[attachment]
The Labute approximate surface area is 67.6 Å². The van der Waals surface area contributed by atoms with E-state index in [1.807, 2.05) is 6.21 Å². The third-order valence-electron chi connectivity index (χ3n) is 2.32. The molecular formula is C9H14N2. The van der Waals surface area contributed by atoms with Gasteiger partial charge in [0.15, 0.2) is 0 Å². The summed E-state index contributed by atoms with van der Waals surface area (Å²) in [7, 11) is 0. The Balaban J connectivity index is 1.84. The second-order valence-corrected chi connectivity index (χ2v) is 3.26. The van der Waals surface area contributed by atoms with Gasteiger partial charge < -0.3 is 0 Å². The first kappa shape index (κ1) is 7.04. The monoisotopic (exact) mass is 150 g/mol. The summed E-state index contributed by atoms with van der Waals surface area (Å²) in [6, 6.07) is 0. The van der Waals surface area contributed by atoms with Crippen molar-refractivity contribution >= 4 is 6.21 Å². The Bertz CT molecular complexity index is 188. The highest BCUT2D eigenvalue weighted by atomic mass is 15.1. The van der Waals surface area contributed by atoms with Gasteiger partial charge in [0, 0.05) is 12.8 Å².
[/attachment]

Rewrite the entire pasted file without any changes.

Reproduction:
The Labute approximate surface area is 67.6 Å². The van der Waals surface area contributed by atoms with E-state index in [1.807, 2.05) is 6.21 Å². The third-order valence-electron chi connectivity index (χ3n) is 2.32. The molecular formula is C9H14N2. The van der Waals surface area contributed by atoms with Gasteiger partial charge in [0.15, 0.2) is 0 Å². The summed E-state index contributed by atoms with van der Waals surface area (Å²) in [7, 11) is 0. The Balaban J connectivity index is 1.84. The second-order valence-corrected chi connectivity index (χ2v) is 3.26. The van der Waals surface area contributed by atoms with Gasteiger partial charge < -0.3 is 0 Å². The first kappa shape index (κ1) is 7.04. The monoisotopic (exact) mass is 150 g/mol. The summed E-state index contributed by atoms with van der Waals surface area (Å²) in [6, 6.07) is 0. The van der Waals surface area contributed by atoms with Crippen molar-refractivity contribution >= 4 is 6.21 Å². The Bertz CT molecular complexity index is 188. The highest BCUT2D eigenvalue weighted by atomic mass is 15.1. The van der Waals surface area contributed by atoms with Gasteiger partial charge in [0, 0.05) is 12.8 Å².